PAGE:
Gender in SDG7: Closing the Knowledge Gap

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HLPF

At two side events at the United Nation’s High Level Political Forum (HLPF) held between 9-10 July 2018 in New York, SPACES FOR CHANGE | S4C presented the findings of its multi-year research that examined the impacts of LPG, kerosene and gasoline subsidy reform on women and the poor in Bangladesh, India and Nigeria. S4C conducted this multi-year study in collaboration with the Global Subsidies Initiative managed by the International Institute for Sustainable Development | IISD under the auspices of the ENERGIA Gender and Energy Research Programme, funded by DFID. The research built empirical evidence to support gender approaches to be an enabler not only for reaching universal access to energy, but also for poverty reduction and overall sustainable development.

 

HLPF is the central platform of the United Nations to follow up and review the 2030 Agenda of the Sustainable Development Goals. SDG 7, which seeks to ‘ensure universal access to affordable electricity by 2030 is among the goals reviewed at this year’s Forum with the theme, ‘’transformation towards sustainable and resilient societies”. The ENERGIA International Network on Gender and Sustainable Energy, in collaboration with the Department for International Development (DFID) hosted the side event with the aim of informing the ministerial and multi-stakeholder dialogues at the HLPF with evidence and lessons on the interlinkages between SDG 5 on gender and women empowerment and SDG 7 on energy; and more specifically on the impacts of energy access on women and girls and why taking a gender approach leads to better outcomes.

 

The research focused on Nigeria, India, Bangladesh and Indonesia. All four countries have gender equality gaps. They are also subsidizers of fossil fuels and are reforming their energy subsidy policies. The research is based on household surveys and focus-group discussions undertaken in Bangladesh, India and Nigeria, and a review of secondary data across all three countries, including Indonesia, which focused on the gender impacts of LPG and kerosene fuel subsidies and their reform.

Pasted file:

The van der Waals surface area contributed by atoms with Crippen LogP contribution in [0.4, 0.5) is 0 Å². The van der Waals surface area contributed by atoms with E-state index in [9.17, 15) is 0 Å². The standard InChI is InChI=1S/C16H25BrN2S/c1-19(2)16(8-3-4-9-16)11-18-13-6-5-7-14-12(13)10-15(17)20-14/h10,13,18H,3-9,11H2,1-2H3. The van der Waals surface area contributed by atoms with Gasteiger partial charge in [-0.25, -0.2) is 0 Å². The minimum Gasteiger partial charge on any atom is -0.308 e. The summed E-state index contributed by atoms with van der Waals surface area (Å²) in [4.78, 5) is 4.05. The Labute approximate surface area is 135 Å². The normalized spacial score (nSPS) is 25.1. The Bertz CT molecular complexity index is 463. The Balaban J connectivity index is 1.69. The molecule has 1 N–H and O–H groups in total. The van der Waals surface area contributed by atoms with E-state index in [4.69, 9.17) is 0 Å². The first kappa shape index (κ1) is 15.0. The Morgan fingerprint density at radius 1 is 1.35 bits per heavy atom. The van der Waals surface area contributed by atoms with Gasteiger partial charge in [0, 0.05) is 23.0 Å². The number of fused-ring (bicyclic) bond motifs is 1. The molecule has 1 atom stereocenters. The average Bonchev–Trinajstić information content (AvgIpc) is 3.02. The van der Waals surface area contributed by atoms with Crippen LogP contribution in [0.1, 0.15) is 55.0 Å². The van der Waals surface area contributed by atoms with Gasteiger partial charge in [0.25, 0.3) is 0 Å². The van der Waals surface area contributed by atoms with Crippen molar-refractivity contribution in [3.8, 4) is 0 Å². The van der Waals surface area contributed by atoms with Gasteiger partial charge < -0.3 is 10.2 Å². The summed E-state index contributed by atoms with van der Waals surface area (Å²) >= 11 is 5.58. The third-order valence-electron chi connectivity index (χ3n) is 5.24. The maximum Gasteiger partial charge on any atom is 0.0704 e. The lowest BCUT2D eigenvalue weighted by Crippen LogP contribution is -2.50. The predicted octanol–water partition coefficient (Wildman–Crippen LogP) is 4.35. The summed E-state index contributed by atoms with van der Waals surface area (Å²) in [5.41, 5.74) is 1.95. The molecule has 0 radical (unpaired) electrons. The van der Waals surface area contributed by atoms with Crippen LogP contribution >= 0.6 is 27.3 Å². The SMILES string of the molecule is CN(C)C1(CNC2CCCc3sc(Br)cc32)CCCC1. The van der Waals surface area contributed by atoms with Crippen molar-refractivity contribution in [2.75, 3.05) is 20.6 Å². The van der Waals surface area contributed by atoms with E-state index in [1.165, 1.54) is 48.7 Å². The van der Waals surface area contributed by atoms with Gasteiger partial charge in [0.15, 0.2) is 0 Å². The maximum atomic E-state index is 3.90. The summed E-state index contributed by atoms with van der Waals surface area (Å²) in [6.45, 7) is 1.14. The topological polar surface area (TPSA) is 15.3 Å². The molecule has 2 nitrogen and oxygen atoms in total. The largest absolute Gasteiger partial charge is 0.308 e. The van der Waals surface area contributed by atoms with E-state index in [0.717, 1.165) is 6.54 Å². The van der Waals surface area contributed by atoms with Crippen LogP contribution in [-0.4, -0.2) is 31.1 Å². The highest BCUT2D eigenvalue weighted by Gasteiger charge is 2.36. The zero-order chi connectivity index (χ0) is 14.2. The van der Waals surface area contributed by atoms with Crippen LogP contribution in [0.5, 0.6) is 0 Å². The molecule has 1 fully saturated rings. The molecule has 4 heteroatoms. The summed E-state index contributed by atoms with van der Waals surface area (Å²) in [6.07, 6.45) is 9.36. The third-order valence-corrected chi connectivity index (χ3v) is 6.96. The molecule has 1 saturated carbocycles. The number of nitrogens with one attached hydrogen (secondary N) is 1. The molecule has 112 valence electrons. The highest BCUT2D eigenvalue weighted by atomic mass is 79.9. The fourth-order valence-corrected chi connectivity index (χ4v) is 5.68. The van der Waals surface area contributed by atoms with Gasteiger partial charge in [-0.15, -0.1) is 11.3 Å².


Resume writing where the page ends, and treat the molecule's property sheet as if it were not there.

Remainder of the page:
Overall, 2,442 household surveys were conducted across the three countries: 630 in Bangladesh, 1000 in Nigeria and 812 in India. In Nigeria, household data surveys and focus group discussions were conducted in Lagos and Imo states. The survey in Lagos was conducted in two urban slums; Badia-East and Ebutte-Metta while the Imo survey was conducted in 6 rural villages in Uzoagba community, in Ikeduru Local Government Area. Survey data was collected from individual respondents in residential and commercial buildings in the selected sampling units.  Additional data was also collected from groups of respondents in focus group discussions (FGD) involving 56 women in Lagos and 27 in Imo.

 

How do the changes in kerosene (and petrol) subsidy policies affect the welfare, productivity and empowerment of women in low-income? How might the welfare, productivity and empowerment of women and girls in low-income households change as a result of policy reforms? With the evidence collected across the three countries, the study found that fossil fuel subsidies were not working well for women. Despite subsidizing petroleum products like premium motor spirit (PMS) and household kerosene (HHK), a large number of households do not purchase them at government-subsidized rates. This is because the subsidies are not directly targeted to low-income households, with women making up the majority of those on low incomes. Low-income women not benefiting from subsidies as they depend heavily on informal vendors and therefore, not procuring their fuels at the subsidized rates). This means that the low-income women pay much higher prices than the official sales price, especially for HHK.

 

To reverse this trend, better targeting of fuel subsidies is needed to support low-income households, and especially women. One way to target subsidies effectively is by reallocating or reinvesting subsidy savings on the education of women and girls. Research evidence established a link between education and access to cleaner energy. The Nigeria survey found that the highest proportional use of biomass fuel (firewood and charcoal) was observed among respondents without any form of education while those with tertiary and post-graduate education record zero use of biomass fuel. On the other hand, respondents with tertiary and post-graduate education have the highest proportional use of cleaner energy such as LPG while those with no education record limited use of clean fuels. Therefore, better targeting of subsidies to poor women through investment in maternal care, education (for women and girls) or loans for women-led businesses are very key to achieving improvements in women’s income and facilitate shifts from traditional biomass to cleaner energy.